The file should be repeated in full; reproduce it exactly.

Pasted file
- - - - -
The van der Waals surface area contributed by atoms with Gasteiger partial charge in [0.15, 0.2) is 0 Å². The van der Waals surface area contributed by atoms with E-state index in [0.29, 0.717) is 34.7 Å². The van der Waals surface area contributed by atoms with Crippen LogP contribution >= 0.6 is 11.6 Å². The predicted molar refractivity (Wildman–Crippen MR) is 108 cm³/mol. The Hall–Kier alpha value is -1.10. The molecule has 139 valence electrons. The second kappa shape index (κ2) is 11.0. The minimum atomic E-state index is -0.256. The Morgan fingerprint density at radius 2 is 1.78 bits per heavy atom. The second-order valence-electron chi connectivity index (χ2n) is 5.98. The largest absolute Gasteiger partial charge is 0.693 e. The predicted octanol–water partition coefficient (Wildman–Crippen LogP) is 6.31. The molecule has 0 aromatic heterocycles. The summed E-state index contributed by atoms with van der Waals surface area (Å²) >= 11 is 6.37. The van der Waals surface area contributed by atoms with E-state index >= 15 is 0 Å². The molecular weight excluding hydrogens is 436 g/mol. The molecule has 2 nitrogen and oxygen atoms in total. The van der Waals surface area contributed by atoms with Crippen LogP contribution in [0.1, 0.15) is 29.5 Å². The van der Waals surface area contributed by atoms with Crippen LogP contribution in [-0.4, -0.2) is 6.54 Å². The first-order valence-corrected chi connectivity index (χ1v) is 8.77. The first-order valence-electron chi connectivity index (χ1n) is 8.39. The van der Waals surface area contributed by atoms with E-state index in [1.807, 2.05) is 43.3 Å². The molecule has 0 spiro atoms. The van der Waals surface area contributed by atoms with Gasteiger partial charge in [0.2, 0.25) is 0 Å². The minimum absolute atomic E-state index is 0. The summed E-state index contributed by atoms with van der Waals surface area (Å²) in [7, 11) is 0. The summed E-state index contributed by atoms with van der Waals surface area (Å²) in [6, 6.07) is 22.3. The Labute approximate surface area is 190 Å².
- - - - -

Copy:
The van der Waals surface area contributed by atoms with Gasteiger partial charge in [0.15, 0.2) is 0 Å². The van der Waals surface area contributed by atoms with E-state index in [0.29, 0.717) is 34.7 Å². The van der Waals surface area contributed by atoms with Crippen LogP contribution >= 0.6 is 11.6 Å². The predicted molar refractivity (Wildman–Crippen MR) is 108 cm³/mol. The Hall–Kier alpha value is -1.10. The molecule has 139 valence electrons. The second kappa shape index (κ2) is 11.0. The minimum atomic E-state index is -0.256. The Morgan fingerprint density at radius 2 is 1.78 bits per heavy atom. The second-order valence-electron chi connectivity index (χ2n) is 5.98. The largest absolute Gasteiger partial charge is 0.693 e. The predicted octanol–water partition coefficient (Wildman–Crippen LogP) is 6.31. The molecule has 0 aromatic heterocycles. The summed E-state index contributed by atoms with van der Waals surface area (Å²) >= 11 is 6.37. The van der Waals surface area contributed by atoms with E-state index >= 15 is 0 Å². The molecular weight excluding hydrogens is 436 g/mol. The molecule has 2 nitrogen and oxygen atoms in total. The van der Waals surface area contributed by atoms with Crippen LogP contribution in [0.1, 0.15) is 29.5 Å². The van der Waals surface area contributed by atoms with Crippen LogP contribution in [-0.4, -0.2) is 6.54 Å². The first-order valence-corrected chi connectivity index (χ1v) is 8.77. The first-order valence-electron chi connectivity index (χ1n) is 8.39. The van der Waals surface area contributed by atoms with E-state index in [1.807, 2.05) is 43.3 Å². The molecule has 0 spiro atoms. The van der Waals surface area contributed by atoms with Gasteiger partial charge in [0.2, 0.25) is 0 Å². The minimum absolute atomic E-state index is 0. The summed E-state index contributed by atoms with van der Waals surface area (Å²) in [7, 11) is 0. The summed E-state index contributed by atoms with van der Waals surface area (Å²) in [6, 6.07) is 22.3. The Labute approximate surface area is 190 Å².